If one who does battle with full force survives, and one who does not do battle with full force perishes, this is called deadly ground;

Where there is nowhere to go, this is called deadly ground;

On deadly ground, show resolve to fight to the death;

On deadly ground, do battle.

Sun Tzu, The Art of War (excerpts)

Someone was watching her.

Low level awareness became knowledge, until it felt as if she had always known this truth, but could not remember exactly when it began. It was rather like dreaming. Sam considered that conclusion with distant interest. She was not awake. Exactly. She was not asleep. Exactly. Yet she was intensely aware of everything.

The slight chill.

The dry, acid bite of the tunnels.

Body heat and scent identified Daniel to her left. Sweat and the sour tang of stress. Her skin prickled as she identified the solid bulk of Teal'c standing against the far wall. The crystal whisper of the tunnels reflected each trickle of sound, a sigh, a shuffle, twisted and attenuated by distance. She was fascinated to realize she could hear the void created by his bulk. It was an absence of sound caused by his body.

Crystal reflected, flesh did not.

She continued to breathe softly, awareness expanding to include the entire room. Euphoria curled up from her toes, winding around her bones and exploding up her spine as sound caressed her skin and the scent of SG-1 overloaded her senses. Warm cotton and warm skin. Salt and wet leather. Gun-oil and metal. Top notes that spun themselves into the atmosphere, aggressively announcing their presence to the world. Hints of truth in the deeper, longer lasting layers revealed by time and proximity. Middle notes of laughter and wood smoke, swamp water and mosquitoes. Base notes of loyalty, exhilaration, and pulse-pounding fear.


Acceptance, another part of her mind whispered.


Zi'shahn, came the answer.

Wonder at the understanding. Rueful recognition of truth. She had only herself to blame. Loss, for that which could not be undone. There was no sense of separation, no conflict of interests. Yet she was changed, newly born and eager to see the world with new eyes. Old hurts muted and expanded, an awareness of pain and sadness that was memory and familiar and something that would keep for another day.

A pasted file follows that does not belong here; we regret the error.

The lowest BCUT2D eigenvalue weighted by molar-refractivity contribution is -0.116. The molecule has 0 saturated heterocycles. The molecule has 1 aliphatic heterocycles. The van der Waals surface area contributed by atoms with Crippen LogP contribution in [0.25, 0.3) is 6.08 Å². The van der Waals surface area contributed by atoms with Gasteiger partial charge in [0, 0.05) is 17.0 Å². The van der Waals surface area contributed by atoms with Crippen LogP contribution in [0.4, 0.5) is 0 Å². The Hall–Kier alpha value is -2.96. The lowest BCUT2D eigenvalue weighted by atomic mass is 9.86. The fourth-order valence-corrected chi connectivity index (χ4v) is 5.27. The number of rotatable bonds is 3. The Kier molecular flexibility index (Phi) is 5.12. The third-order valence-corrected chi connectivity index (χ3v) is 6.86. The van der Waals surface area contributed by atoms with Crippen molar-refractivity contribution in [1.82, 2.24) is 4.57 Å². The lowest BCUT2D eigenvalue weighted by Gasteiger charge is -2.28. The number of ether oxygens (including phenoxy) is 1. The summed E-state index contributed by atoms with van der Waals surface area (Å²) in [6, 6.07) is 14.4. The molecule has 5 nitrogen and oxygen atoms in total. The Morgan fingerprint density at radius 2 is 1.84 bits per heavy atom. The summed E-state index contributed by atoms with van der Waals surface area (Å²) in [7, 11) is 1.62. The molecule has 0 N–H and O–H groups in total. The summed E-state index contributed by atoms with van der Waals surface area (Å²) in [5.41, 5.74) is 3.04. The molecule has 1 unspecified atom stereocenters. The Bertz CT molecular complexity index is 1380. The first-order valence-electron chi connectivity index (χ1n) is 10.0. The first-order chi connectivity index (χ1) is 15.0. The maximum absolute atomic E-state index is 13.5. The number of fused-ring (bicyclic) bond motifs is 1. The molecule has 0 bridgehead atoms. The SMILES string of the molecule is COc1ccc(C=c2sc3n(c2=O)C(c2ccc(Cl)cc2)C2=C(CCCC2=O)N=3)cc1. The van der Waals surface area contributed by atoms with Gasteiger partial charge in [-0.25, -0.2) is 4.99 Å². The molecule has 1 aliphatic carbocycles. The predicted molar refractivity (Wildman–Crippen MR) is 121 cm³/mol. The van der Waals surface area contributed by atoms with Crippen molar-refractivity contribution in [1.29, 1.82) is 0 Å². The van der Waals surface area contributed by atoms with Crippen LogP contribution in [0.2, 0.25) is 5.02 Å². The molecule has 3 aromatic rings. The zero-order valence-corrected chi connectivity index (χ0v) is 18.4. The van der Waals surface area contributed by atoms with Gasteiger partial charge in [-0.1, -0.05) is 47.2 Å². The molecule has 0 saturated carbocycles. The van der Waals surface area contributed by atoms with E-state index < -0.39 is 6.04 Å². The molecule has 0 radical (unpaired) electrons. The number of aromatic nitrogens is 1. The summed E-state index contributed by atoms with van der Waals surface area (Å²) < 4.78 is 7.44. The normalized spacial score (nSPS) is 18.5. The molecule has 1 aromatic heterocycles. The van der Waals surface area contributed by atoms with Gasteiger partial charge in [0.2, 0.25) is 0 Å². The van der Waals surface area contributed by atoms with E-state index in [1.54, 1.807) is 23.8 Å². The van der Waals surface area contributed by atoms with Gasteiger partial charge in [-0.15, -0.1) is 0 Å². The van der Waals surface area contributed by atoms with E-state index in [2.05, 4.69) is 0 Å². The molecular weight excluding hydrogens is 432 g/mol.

She tried to reach for the warmth, the safety, and companionship that watched over her.


We are not awake; a part of her reminded herself soothingly.


Healing trance, she remembered.


Close enough.

A new presence intruded into the room. Sam wrinkled her nose as the scents competed unpleasantly with those of her teammates. Where they had been welcomed and recognizable, this note was jarring. Fear nibbled its way to consciousness, a primeval terror born of helplessness and the bone deep recognition that to be helpless meant to die. Awareness of identity battled with instinct and the knowledge that the healing trance was necessary temporarily overrode instinct as the intruder moved about the room. As did the knowledge that SG-1 was watching over her.

For the moment, it was enough.

When it was required, Jack O'Neill was a patient man.

Teal'c had been watching him warily all day. Jack half suspected him of being worried he would started an interplanetary incident and given the looks the Tok'ra had been giving him, bets were being placed on when he'd pull a zat and shoot someone. Or not. They knew he didn't trust them. He also knew they didn't understand why.

It was bloody damn obvious as far as he was concerned. On the other hand, maybe that was history talking. The whole specter of brainwashing had been a cold war thing. But just because he was a paranoid bastard didn't mean he was wrong. The Tok'ra didn't call it sharing, they called it Blending. If he had learned anything about the Tok'ra over the years, it was the fact they were damn picky about the words they used. Witness the hours upon hours upon weeks fighting over the wording of the damn Treaty.